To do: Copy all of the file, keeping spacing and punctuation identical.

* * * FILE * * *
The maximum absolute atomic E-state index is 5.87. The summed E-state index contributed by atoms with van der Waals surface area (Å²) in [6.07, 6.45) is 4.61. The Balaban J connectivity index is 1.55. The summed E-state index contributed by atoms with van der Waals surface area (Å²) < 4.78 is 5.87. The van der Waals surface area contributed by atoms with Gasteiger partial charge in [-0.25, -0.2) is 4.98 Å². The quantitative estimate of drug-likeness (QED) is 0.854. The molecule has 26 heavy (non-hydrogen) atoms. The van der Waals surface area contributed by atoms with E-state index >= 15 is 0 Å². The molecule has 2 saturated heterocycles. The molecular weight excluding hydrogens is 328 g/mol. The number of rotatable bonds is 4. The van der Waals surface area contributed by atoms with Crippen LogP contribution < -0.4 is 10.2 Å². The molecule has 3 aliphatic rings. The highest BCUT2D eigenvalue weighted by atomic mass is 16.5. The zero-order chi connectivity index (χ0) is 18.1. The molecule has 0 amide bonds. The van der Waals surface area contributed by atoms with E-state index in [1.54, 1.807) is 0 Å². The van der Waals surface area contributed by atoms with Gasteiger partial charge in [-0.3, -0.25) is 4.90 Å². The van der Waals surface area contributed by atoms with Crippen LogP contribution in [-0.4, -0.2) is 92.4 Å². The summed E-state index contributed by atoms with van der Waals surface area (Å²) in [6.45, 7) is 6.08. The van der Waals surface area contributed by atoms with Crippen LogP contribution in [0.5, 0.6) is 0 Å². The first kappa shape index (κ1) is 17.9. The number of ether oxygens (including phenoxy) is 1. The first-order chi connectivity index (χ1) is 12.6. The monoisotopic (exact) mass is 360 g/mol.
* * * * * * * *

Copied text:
The maximum absolute atomic E-state index is 5.87. The summed E-state index contributed by atoms with van der Waals surface area (Å²) in [6.07, 6.45) is 4.61. The Balaban J connectivity index is 1.55. The summed E-state index contributed by atoms with van der Waals surface area (Å²) < 4.78 is 5.87. The van der Waals surface area contributed by atoms with Gasteiger partial charge in [-0.25, -0.2) is 4.98 Å². The quantitative estimate of drug-likeness (QED) is 0.854. The molecule has 26 heavy (non-hydrogen) atoms. The van der Waals surface area contributed by atoms with E-state index >= 15 is 0 Å². The molecule has 2 saturated heterocycles. The molecular weight excluding hydrogens is 328 g/mol. The number of rotatable bonds is 4. The van der Waals surface area contributed by atoms with Crippen LogP contribution < -0.4 is 10.2 Å². The molecule has 3 aliphatic rings. The highest BCUT2D eigenvalue weighted by atomic mass is 16.5. The zero-order chi connectivity index (χ0) is 18.1. The molecule has 0 amide bonds. The van der Waals surface area contributed by atoms with E-state index in [1.54, 1.807) is 0 Å². The van der Waals surface area contributed by atoms with Gasteiger partial charge in [-0.3, -0.25) is 4.90 Å². The van der Waals surface area contributed by atoms with Crippen LogP contribution in [-0.4, -0.2) is 92.4 Å². The summed E-state index contributed by atoms with van der Waals surface area (Å²) in [6.45, 7) is 6.08. The van der Waals surface area contributed by atoms with Crippen LogP contribution in [0.5, 0.6) is 0 Å². The first kappa shape index (κ1) is 17.9. The number of ether oxygens (including phenoxy) is 1. The first-order chi connectivity index (χ1) is 12.6. The monoisotopic (exact) mass is 360 g/mol.